Thoughts and Observations
Thoughts about self-harm
There are many ways we might harm or damage ourselves, perhaps through accident or carelessness, perhaps through smoking or drinking too much or perhaps just working or playing too hard.
The pressures of living and coping can sometimes prevent us from seeing or acknowledging the harm that we are doing to ourselves and those around us. For some, it might be a gradual or even sudden moment of realisation that provides the impetus for change, the motivation to do something about it. The trigger may be a health-scare or a growing relationship problem, it may be from comments by friends or relatives; whichever it is, it is often enough for us to do something about it. However, while our behaviour may have been harmful, it is not self-harm.
Self-harm involves far more intentional action; often called deliberate self-injury, self-harm involves cutting, burning, scalding, hitting, purging, poisoning and many more. The word deliberate is often used but, just for a moment, I’d like to consider one of the word’s definitions; to consider thoughtfully and carefully. How does that fit with someone who feels so overwhelmed by what is going on in their mind or in their life that their only way to cope with it is to cause themselves real pain and risk serious harm?
What is most important here is understanding that self-harm makes sense in that it can help someone manage those thoughts and feelings that have escalated to a level that cannot be controlled by any other means at that moment in time.
There are many theories about why people self-harm yet it has to be acknowledged, people have been doing it in one form or another for thousands of years for a great variety of personal, cultural or spiritual reasons. Self-harm always has a reason and it is not often about wishing to die; more often than not it is about staying alive, about feeling alive. While accidental and intentional suicide is at an increased risk among many people who self-harm, there are also many who have self-harmed for years and have kept themselves safe, often keeping their self-harm a secret because of what they may have heard or experienced from the attitudes of both the general public and from those professionals who are meant to be there to help them;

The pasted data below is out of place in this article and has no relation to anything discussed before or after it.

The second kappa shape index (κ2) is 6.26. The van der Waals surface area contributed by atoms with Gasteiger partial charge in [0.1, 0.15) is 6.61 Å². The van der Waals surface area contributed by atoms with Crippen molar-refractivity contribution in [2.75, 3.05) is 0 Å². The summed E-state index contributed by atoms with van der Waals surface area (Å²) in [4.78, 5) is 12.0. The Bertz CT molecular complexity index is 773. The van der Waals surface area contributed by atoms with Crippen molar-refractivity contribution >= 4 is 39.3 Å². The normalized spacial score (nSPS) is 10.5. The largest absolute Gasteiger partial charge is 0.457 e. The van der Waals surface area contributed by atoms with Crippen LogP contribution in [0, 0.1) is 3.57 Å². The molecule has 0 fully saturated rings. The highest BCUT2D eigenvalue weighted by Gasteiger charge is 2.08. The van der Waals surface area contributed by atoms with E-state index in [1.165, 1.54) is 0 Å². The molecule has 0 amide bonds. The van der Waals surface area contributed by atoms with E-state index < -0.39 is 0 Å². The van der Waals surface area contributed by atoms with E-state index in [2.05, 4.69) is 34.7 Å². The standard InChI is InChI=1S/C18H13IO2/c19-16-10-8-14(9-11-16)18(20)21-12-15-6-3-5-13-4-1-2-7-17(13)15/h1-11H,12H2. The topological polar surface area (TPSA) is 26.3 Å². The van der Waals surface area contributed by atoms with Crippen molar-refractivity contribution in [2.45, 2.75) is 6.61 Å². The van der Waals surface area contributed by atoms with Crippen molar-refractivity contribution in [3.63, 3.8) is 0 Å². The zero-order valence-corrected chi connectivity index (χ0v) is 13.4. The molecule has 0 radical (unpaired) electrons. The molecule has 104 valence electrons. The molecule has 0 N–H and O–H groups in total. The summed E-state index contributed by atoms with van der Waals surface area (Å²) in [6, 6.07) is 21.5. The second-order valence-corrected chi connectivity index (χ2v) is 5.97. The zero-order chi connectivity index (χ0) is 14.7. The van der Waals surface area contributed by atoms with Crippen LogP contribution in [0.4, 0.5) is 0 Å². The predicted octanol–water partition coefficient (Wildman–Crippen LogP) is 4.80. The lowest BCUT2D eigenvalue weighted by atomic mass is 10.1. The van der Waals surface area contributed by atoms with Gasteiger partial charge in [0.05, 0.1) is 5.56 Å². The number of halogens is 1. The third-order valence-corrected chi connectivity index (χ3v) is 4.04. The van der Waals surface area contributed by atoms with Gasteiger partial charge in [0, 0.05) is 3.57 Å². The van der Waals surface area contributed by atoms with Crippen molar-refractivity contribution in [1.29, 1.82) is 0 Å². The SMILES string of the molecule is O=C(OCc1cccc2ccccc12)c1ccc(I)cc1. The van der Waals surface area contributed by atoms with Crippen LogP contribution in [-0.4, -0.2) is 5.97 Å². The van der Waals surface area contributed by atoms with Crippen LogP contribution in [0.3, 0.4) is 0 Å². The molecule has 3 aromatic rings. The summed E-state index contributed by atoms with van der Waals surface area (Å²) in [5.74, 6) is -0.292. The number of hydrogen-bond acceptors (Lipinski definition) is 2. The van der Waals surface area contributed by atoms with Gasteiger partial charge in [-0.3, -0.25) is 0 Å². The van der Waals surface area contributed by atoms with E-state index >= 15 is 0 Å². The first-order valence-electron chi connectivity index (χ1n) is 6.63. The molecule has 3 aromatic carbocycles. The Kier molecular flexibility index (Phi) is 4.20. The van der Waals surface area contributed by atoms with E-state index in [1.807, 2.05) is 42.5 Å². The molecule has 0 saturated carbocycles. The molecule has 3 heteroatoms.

”Over and over again, the young people we heard from told us that their experiences of asking for help often made their situation worse. Many of them have met with ridicule or hostility from the professionals they have turned to.” - Camelot Foundation & Mental Health Foundation, the truth about self-harm, 2006
However, recognition of the damage that the wrong approach has done in the past, and can still do in the present, along with far more research and a better understanding of the causes and thinking behind self-harm, is now hopefully creating more helpful and caring responses by health professionals. More importantly, it is about helping those who self-harm to challenge the inappropriate actions – or reactions – of professionals who lack a full understanding of self-harm.
While I have both the training and experience to hopefully provide effective therapeutic help for people who self-harm, this is also about helping people to manage their self-harming behaviour more safely before perhaps finding a way to end the need.
As such, a useful starting point may be to look up The National Self-harm Network who provide detailed information and advice for individuals, families and professionals.